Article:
Summer horse care: How to protect your horse in hot weather
#Who doesn’t love the summer sun? But while the hot weather gives us plenty of opportunity to get outdoors and enjoy the season, it can be very dangerous for horses — especially those who work outside. The hot weather can cause a whole host of issues, such as overheating and dehydration, as well as some equine skin diseases. So, it’s vital that you can recognise the first signs of any problems and know how to keep your horse safe and cool in hot weather.
Here, we’ll be offering our tips for taking care of your horse in the heat and recognising potential problems, including:
- How to practice safe summer turnout
- How to ride and train in hot weather
- How to travel safely with your horse in hot weather
- Common problems that can occur in summer
How to practice safe summer turnout
In the summer heat, there may be a few extra things to remember when turning out your horse to keep them safe and healthy and reduce the risk of any health problems.
Watering your horse in hot weather
Your horse needs a constant supply of fresh water to keep them hydrated, and the average horse will drink between 22 and 55 litres of water per day. But, in particularly hot weather, they’ll often drink more than this so maintaining a fresh supply is vital to prevent dehydration.
It’s a good idea to have more than one water source available to your horse so they don’t need to travel far to take a drink. Plus, if one source runs out or another horse is drinking from it, there’s always another available. So, be sure to place plenty of water troughs around the paddock and have another source in the stable. These should be refreshed frequently throughout the day. You may also want to opt for a self-filling trough that will refill automatically when the water level is low. This ensures that your horse always has access to fresh, cool water whenever they need it.
You could also consider feeding your horse a soaked mash, which will help add more water into their diet, along with an electrolyte solution that will replace any minerals they’ve lost.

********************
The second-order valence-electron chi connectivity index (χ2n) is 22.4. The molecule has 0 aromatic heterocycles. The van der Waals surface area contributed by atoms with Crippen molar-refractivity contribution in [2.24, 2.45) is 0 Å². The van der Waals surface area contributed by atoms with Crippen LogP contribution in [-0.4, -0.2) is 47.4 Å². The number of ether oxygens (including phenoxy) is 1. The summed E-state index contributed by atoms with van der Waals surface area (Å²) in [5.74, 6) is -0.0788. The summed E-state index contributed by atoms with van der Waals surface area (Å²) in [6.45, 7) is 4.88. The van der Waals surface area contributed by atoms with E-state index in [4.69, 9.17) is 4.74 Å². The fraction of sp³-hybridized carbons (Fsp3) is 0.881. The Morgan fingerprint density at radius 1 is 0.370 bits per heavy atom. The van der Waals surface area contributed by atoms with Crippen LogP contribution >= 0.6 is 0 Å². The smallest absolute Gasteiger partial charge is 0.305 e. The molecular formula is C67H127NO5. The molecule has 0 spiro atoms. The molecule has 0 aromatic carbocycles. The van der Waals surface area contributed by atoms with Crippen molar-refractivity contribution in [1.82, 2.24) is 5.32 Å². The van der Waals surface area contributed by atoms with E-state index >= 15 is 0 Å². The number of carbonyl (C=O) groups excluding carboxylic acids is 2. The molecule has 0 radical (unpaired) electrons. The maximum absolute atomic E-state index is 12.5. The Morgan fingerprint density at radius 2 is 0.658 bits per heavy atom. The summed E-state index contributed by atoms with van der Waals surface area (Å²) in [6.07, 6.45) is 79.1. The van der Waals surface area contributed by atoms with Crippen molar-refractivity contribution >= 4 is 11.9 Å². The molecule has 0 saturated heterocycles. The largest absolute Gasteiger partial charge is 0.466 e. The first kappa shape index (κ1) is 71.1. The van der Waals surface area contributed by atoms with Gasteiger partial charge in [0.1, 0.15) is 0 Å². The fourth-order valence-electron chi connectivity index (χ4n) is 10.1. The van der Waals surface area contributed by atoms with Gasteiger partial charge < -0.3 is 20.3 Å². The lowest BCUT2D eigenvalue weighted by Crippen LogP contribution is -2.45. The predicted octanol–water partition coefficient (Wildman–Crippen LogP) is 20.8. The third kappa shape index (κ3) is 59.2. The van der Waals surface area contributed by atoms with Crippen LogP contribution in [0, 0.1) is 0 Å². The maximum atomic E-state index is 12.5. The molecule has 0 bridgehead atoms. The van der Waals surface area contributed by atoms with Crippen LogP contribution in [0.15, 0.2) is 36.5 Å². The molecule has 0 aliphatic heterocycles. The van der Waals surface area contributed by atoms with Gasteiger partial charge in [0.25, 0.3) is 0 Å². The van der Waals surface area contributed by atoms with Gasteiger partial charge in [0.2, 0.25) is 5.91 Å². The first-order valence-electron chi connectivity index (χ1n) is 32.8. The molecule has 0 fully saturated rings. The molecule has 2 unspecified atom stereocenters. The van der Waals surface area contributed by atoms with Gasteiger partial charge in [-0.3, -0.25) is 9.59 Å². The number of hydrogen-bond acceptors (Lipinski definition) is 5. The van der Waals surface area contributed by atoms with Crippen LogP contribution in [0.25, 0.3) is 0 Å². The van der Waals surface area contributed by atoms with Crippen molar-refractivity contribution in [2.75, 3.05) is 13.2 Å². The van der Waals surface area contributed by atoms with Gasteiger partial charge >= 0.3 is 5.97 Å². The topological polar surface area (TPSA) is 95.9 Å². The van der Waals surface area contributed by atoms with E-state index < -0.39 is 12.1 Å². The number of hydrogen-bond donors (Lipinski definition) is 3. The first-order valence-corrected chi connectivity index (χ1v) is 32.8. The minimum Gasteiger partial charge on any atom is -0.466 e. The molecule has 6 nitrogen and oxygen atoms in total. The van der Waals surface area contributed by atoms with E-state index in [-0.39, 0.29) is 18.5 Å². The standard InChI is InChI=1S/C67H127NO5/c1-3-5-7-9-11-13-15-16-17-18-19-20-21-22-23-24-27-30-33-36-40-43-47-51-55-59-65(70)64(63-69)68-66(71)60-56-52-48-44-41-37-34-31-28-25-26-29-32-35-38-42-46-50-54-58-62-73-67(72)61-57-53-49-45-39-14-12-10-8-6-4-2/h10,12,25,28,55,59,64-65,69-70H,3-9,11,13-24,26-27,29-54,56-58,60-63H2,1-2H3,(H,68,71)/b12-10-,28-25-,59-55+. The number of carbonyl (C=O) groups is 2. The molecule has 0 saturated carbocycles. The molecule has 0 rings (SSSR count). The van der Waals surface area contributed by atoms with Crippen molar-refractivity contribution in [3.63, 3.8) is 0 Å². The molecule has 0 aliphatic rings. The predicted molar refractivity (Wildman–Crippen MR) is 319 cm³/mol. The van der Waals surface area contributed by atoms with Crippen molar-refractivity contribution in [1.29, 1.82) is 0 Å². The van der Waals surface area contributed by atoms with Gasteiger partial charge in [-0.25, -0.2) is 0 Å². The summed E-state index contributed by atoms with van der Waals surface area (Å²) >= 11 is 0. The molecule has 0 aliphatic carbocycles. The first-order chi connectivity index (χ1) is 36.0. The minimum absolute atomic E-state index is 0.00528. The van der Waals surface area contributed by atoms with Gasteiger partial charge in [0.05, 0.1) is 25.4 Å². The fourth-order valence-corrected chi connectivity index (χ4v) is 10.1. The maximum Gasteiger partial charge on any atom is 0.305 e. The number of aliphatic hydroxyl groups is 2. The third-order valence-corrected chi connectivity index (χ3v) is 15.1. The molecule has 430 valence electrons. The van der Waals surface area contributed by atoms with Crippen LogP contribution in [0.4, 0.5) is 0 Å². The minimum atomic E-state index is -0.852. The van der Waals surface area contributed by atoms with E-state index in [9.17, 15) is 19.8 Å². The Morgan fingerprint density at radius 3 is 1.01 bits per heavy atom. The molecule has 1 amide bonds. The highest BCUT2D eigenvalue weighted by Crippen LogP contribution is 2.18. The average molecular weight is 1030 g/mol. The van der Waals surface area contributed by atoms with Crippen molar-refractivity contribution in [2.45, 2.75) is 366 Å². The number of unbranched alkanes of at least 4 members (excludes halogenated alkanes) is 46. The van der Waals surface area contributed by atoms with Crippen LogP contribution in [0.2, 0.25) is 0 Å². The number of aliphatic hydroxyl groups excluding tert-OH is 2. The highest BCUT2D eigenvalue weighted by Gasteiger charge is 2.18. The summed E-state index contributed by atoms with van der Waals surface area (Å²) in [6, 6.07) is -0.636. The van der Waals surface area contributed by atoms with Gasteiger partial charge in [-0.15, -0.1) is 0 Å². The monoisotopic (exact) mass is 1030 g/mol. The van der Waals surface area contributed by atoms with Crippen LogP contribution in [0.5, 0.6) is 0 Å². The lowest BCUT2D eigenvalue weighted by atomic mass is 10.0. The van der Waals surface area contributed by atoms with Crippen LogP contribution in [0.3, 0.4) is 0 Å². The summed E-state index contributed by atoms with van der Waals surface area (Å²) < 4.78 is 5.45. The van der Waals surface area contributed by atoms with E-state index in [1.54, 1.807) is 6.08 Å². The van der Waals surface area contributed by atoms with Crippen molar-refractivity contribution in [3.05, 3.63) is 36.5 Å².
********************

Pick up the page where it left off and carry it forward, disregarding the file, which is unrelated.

Cleaning your water troughs in summer
In the summer, your water troughs may be prone to algae, so cleaning them regularly (at least once a week) is essential. Just follow the steps below to clean your water troughs:
- Make sure the trough is completely empty and move it to a shaded area.
- Scrub the tank with a scrubbing brush to remove any dirt and algae.
- Mix together a mild bleach solution with one part bleach to nine parts water and rinse the inside of the trough.
- Rinse the trough again with clean water to remove any residue of the bleach mixture. You’ll need to do this at least twice to ensure the bleach is rinsed away.
- Take the trough back to the field and refill it with fresh, clean water ready for your horse to drink from.
Feeding your horse in hot weather
When they’re spending extra time outdoors grazing, it’s likely that your horse may be consuming more calories than they would usually in the winter. And, because you might be riding them less due to the heat and they won’t be using up any calories to keep warm, they may be eating more than they need. Weight gain isn’t a major issue for horses in the summer, but it’s a good idea to monitor their weight and body condition score and adjust their diet if you need to.
Providing shade for horses in hot weather
While your horse is out in the field during the summer months, make sure they have plenty of shelter and shaded spots to cool down in. This will help prevent issues such as heat stroke and sunburn. Having plenty of horse-friendly trees dotted around our paddock will provide adequate shade, but you may want to keep them in the stable during the hottest times of the day (around 11am–3pm).
Building a field shelter in your paddock is another great option. Your horse will retire to the shelter to cool down in when they start to overheat, meaning they can remain out in the field and stay nice and cool too.
Protecting your horse from flies in hot weather
The summer doesn’t just bring sun and hot weather, but an abundance of flies and midges too. These can be a menace for horses and can cause a variety of health issues, including sweet itch and conjunctivitis. So, it’s a good idea to protect your horse from flies as much as you can by using a fly repellent spray designed for horses.
Alternatively, you could use a fly rug. These are lightweight rugs designed to protect your horse from biting insects. They also tend to be breathable, so your horse doesn’t overheat. Our horse blanket guide will tell you everything you need to know about fitting your horse with a fly or sweet itch rug.
Don’t forget to muck out their stable and clean the field every day to keep the flies at bay. Cleaning the stable is also incredibly important to avoid the spread of parasites, such as worms. Prevention and quick treatment are key when it comes to equine parasites, and if they do pick anything up, then your horse will need worming. Our guide to horse worming offers plenty of advice for testing your horse and developing the best worming schedule for them, as well as more tips for reducing the risk of worms.
Protecting your horse from the sun
Horses with pink skin or dark horses with white markings on their face or nose can be at risk of sunburn in the summer months. So, it’s a good idea to apply a sun cream to pink areas.